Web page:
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The Humanz Condition
In 1998, Jamie Hewlett drew a virtual band that became world famous. Gorillaz consists of four cartoon members with four distinct personalities: 2-D, Noodle, Russel Hobbs and Murdoc Niccals, who are brought to life by Hewlett and an ever-evolving crew of musicians. They just made the freshest comeback of the year with a new album and tour, Humanz, visually powered by Hewlett’s live animation, 360 music videos, detailed backstories, covers, and virtually every single element of the band’s stage presence. His impact on our generation’s visual culture runs deep, and Gorillaz is just one of his many projects, from comics to opera.
In the age of artificial intelligence, a virtual band is appropriate, and Gorillaz have cultivated a soundtrack for a lifetime, with a 20 year history of showing up right when we need them most. They’ve helped an entire generation dance through the darkness, and in the words of Gorillaz guest star Vince Staples, “The sky’s falling, baby, drop that ass ’fore it crash.” Read More
It’s been seven years since we last heard from Gorillaz. A lot has happened in their animated world—members were kidnapped, one was left for dead and demons were slain—but a cartoon fantasy was no match for what’s transpired in real life. Things make about as much sense in our world as they do in theirs, which makes now the perfect time for the two to sonically collide again. The virtual band returned in April with Humanz—a frenzied party record to help us cope with the chaos—and a U.S. tour that brings them to Las Vegas for the first time ever during Life Is Beautiful. Frontman Damon Albarn, who co-created Gorillaz with artist Jamie Hewlett, chats with Vegas Seven from his London studio on how the new record came together, why he loves collaborating and what he’d be listening to if the world were to end.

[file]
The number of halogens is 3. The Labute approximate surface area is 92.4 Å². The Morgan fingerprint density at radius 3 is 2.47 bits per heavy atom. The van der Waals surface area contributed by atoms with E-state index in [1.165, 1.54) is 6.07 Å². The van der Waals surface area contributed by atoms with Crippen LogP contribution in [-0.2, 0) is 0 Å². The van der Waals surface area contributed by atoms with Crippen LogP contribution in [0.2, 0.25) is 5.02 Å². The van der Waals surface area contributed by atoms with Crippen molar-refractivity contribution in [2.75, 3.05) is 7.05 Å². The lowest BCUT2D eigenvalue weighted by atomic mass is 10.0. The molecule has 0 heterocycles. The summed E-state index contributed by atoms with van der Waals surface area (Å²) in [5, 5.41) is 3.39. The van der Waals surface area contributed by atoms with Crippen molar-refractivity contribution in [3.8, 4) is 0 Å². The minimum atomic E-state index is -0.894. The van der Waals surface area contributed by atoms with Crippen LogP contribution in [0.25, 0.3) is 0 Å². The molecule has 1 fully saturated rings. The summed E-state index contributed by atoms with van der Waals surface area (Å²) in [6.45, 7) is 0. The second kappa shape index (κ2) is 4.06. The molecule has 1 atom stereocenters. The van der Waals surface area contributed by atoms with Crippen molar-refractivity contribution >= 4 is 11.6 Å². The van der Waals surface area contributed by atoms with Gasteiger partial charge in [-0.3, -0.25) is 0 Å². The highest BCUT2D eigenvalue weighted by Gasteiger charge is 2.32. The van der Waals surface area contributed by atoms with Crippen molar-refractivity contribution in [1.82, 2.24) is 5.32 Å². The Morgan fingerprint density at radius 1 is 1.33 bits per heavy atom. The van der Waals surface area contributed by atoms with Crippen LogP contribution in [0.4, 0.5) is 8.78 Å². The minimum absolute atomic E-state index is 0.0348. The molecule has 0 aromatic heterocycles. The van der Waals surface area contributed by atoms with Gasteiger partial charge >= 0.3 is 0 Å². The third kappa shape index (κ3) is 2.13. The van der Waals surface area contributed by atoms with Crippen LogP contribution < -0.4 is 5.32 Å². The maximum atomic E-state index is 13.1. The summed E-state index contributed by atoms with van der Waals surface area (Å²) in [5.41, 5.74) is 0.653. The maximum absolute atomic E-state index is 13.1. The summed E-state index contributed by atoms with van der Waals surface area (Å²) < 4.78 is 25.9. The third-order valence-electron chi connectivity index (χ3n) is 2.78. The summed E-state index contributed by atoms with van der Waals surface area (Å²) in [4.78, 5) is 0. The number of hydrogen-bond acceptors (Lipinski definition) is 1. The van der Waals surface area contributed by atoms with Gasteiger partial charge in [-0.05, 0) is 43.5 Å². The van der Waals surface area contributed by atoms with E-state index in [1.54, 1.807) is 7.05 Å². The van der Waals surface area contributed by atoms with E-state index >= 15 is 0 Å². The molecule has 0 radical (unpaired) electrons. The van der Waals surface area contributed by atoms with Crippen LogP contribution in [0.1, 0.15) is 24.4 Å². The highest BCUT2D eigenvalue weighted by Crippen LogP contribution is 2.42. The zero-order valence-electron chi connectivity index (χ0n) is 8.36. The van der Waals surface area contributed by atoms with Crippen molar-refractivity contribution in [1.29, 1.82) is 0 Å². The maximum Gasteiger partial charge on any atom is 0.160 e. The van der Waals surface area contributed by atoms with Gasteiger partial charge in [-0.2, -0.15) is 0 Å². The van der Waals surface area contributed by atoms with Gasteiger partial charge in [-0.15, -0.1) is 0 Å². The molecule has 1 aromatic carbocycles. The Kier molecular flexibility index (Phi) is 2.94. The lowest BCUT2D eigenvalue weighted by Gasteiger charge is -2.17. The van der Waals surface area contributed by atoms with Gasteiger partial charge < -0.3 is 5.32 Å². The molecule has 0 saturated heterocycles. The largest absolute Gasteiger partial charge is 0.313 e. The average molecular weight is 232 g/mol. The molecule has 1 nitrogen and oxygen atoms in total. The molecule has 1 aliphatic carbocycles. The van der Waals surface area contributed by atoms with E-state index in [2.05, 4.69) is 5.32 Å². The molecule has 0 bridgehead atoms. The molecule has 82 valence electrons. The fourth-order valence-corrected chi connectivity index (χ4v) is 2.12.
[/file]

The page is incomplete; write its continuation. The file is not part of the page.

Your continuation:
Why the name Humanz?
I needed something that was snappy that drew in all the ideas on the record, and also had a bit of humor about it. Originally we started off with the name Transformer, but my daughter thought that was a really naff name and that people would think that we were, like, trucks that turned into robots. I was obviously referencing Lou Reed, but the idea of transition about us—humans changing at the moment, everything in change, the world in change—that was the idea. Read More